The government is engaged in a spot of housekeeping. It thinks that thousands of vocational qualifications aren't fit for purpose and shouldn't count in league tables (pages 12-13). Actually, it isn't so much a tidying up, more a slash and burn of Amazonian logger proportions. Of 3,175 "so-called equivalent qualifications", only 125, or 3.9 per cent, will be included from 2014. And these lucky few will only count for the equivalent of one GCSE, not the multiples some exams were worth in the past.
It justifies this mass ejection because it wants to stop schools signing up to qualifications that boost their performance but fail to benefit pupils. Courses that teach children how to husband fish, care for a horse and identify chipped nails at 50 paces can be taught but schools will no longer get league-table credit for them. It hopes this will deter game-players from foisting unsuitable courses on unsuspecting kids.
This seems sensible, although a closer look at the figures suggests a huge number of proscribed courses were taken by very few pupils. Of course, some vocational courses undoubtedly did more for schools' rankings than they did for pupils' life chances.
But there is a problem. In this country, vocational qualifications seem to start and end with their relationship to academic exams. And once again they are being judged solely through the prism of GCSEs rather than rated on their own merits. That cannot be right.
The previous government was guilty of similar prejudices, though from a different perspective. It tried to dress up vocational courses as more academic than they were, to boost their standing, and ended up making them what they were not. This government is keen to exclude them if they suspect they are masquerading as faux GCSEs. But the starting point for both administrations was the same - the academic gold standard.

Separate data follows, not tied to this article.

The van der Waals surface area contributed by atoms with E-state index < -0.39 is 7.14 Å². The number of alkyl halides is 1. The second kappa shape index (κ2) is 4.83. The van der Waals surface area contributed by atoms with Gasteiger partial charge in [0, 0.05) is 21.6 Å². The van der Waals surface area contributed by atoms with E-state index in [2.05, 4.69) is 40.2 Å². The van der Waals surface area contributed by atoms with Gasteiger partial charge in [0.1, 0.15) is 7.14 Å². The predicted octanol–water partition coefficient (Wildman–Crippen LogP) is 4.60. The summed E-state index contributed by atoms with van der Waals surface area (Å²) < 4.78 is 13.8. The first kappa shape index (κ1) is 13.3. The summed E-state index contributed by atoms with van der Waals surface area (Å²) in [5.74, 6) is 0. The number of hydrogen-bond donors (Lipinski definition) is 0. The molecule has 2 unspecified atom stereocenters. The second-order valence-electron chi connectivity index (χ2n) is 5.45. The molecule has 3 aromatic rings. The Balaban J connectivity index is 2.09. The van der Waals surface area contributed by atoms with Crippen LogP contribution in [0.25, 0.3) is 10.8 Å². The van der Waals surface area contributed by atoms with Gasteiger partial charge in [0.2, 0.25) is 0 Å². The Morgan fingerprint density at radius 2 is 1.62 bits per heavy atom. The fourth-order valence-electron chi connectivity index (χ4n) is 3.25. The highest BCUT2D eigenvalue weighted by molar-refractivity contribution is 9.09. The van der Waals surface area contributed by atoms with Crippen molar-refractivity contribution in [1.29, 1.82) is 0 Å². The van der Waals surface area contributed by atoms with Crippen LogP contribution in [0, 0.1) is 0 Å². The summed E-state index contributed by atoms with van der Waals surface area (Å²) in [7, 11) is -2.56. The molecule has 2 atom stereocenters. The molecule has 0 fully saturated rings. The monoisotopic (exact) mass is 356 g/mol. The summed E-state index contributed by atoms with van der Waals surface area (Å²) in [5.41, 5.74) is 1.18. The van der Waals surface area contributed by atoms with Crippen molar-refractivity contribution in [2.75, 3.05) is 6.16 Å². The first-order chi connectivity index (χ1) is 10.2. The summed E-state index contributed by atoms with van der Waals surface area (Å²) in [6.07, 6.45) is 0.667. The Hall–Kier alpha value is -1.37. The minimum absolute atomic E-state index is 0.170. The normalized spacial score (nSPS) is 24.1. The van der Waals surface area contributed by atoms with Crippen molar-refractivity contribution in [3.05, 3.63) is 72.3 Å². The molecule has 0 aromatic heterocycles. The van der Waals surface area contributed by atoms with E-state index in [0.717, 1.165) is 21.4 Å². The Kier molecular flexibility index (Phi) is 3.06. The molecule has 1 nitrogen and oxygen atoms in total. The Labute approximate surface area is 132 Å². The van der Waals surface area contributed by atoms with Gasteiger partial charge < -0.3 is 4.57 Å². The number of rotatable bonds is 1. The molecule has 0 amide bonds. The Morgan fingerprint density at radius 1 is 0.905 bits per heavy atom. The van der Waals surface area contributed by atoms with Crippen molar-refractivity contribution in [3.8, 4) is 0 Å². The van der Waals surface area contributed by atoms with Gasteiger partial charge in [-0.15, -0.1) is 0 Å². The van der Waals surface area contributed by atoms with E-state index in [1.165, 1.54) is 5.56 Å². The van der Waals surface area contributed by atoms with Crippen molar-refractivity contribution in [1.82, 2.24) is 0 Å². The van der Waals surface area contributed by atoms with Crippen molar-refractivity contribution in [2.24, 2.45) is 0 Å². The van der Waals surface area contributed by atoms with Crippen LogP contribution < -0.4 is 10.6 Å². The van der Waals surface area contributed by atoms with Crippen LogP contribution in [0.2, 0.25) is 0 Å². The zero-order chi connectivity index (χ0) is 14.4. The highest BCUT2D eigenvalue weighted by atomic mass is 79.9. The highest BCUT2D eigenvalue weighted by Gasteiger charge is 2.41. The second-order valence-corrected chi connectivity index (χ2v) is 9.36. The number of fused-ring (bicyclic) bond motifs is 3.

Given that this country's track record on vocational education is fragmented, inconsistent and generally pretty deplorable, is this sensible? How are we supposed to convince schools, pupils, colleges and employers that vocational qualifications are worthwhile in themselves if we only relate them to their GCSE equivalents? Is a BTEC in sport or ICT or construction, say, intrinsically valuable because it compares well to a GCSE or because it engages children and equips them with a qualification that allows them to progress?
The Tories are particularly vulnerable to charges that they are lukewarm about the vocational agenda. The Secretary of State delights in making erudite and apposite references to Dryden, Gladstone, Pericles, Virgil and other canonic giants. Yet he struggled to name a single vocational qualification he valued in front of the education select committee this week. In itself, that is hardly a hanging offence. But for an administration widely perceived as elitist and privileged it is a problem.
The government was right to remind the sector that disadvantaged pupils should not be denied the opportunity to study academic qualifications simply because they were disadvantaged or because they were from the type of family that didn't watch David Attenborough or Timewatch. It would be ironic, therefore, for it to preside over an ill-considered switch in the opposite direction. Pupils should take good vocational courses because they suit their needs. And they shouldn't be dissuaded simply because their government thinks it knows better. email@example.com.